Custard can be used in many ways, so the recipe may slightly vary. If you cook according to any other recipe from my website, use the amount of ingredients that was published there.
The “right” recipe of custard is made of ingredients that I mention first. You can replace them with ingredients listed in parentheses, but in this case your custard will have a different taste. This taste is not worse, it’s just different.
There are some special tricks in cooking custard, but with help of modern technologies we’ll easily cook custard together. This is maximum simplified recipe of custard that requires no special skills and patience. Let’s start.
Ingredients (you will get 600-750 ml of custard):
- 0,5 l of milk (2,5-4% of fat)
- 4 egg yolks (can be replaced with 2 eggs of medium size, custard with eggs will have insignificant egg flavour)
- 100 g of sugar (when custard will be boiling, taste it – you still have an opportunity to make it sweeter)
- 35 g of corn starch (can be replaced with 40 g of wheat flour; egg yolk+starch custard and egg+flour custard have different tastes)
- 2,5 tsp of vanilla sugar (can be replaced with ~0,25 tsp of vanillin + 2,5 tsp of sugar; those who like to suffer while cooking may take a vanilla bean, open it, scramble seeds out and boil vanilla bean and seeds in milk for 30 min. Later vanilla milk should be filtered through a sieve and cooled down to room temperature, also 2,5 tsp of simple sugar should be added to custard to keep the balance)
- 30 g of butter for a custard that will be baked, or 100 g of butter for a custard that will be used cold.
- Hand blender (shaft with blades & shaft with whisk).
- Spatula with flat end, so you can easily scoop the bottom of your pan while cooking.
- Non-stick pan – otherwise custard will stick and burn. Some say that steel casserole is ok – my IKEA stainless steel casserole has spoiled all the custard. So it’s better to use any non-stick frying pan with small and thick bottom, and if all ingredients don’t fit, just divide them in 2-3 portions.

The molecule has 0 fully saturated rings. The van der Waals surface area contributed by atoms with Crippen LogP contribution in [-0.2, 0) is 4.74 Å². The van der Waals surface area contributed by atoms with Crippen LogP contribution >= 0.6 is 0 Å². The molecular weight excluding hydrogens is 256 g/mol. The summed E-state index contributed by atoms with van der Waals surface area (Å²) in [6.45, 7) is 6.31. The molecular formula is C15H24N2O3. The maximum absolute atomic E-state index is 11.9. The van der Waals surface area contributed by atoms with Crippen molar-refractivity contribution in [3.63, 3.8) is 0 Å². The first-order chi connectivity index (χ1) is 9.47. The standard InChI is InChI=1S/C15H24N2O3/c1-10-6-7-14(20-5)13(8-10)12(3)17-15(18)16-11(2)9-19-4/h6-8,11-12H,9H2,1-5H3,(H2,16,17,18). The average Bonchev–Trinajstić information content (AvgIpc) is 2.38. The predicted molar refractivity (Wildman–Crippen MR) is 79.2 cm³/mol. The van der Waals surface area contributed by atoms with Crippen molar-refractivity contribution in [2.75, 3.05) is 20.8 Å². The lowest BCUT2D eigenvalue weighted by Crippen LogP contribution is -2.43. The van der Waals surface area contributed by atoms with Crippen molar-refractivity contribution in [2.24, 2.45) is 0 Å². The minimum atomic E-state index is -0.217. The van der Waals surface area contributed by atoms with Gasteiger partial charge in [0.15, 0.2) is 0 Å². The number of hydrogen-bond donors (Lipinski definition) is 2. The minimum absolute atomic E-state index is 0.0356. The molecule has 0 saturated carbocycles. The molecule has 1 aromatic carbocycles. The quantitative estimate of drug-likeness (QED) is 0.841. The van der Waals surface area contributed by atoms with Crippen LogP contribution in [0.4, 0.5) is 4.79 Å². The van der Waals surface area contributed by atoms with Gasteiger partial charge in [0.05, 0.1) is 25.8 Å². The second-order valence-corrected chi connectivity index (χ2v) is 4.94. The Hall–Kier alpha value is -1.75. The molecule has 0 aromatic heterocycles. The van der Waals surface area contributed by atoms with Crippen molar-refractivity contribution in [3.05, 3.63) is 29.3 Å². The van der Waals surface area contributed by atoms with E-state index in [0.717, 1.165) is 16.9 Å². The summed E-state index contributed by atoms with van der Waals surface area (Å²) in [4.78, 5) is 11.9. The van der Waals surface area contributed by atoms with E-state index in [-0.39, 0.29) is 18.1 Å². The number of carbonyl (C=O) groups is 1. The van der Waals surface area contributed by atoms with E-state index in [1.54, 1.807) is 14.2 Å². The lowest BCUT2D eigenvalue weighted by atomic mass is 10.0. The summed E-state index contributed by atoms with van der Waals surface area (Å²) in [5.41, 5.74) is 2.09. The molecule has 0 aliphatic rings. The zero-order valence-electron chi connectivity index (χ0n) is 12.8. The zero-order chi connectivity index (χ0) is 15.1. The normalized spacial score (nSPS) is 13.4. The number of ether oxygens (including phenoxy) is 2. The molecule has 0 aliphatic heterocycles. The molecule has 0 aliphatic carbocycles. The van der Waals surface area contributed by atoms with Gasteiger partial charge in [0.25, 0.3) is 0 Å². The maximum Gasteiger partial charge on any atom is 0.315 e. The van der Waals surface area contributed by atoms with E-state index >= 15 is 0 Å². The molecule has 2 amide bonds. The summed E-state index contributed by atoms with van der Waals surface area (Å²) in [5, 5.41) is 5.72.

1. Take butter out of fridge – it should become soft while you are cooking the rest of ingredients.
2. Add the rest of ingredients to a pan (starting with yolks, so you can easily break them) and blend them well with a blender.
3. Put your pan on a stove, medium-low heat. You should constantly stir the blend. When the custard became thick, reduce the heat and boil it 2 min. constantly stirring. While you are busy with stirring thick custard – taste it. If it tastes sweet enough, think of what you are using it for – if you use it together with sweet dough, that’s all right. If you use custard with unsweet dough – add more sugar.
4. Take blender (shaft with blades) and blend custard to break possible lumps.
If you are obsessed with smooth texture you may filter custard stirring it through a sieve (I never needed a sieve, ‘cause my blender had done its job perfectly).
5. a) If you make custard that will be exposed to high temperatures – add 30 g of butter to hot custard and blend it one more time. Custard is ready.
b) If you intend to produce custard for cold use (f.e. for Napoleon cake), you need to cool it down. The problem is that a «skin» is building on the surface of custard as a side effect of cooling down, so I can suggest you to pour some cold water in a sink and put a pan with custard there. Stir custard ~3 min. until it cools a bit down.
Then put warm custard in blender’s glass and put a plastic bag (or a plastic wrap) right on custard’s surface to prevent it from drying.
When custard has cooled down, dice soft butter, add it to custard and whip it with blender (whisk-shaft) until mixture becomes homogeneous, ~2 min. Custard is ready. This custard can’t be heated as all the butter will melt and leak.
Custard can be stored in a fridge for 5-7 days.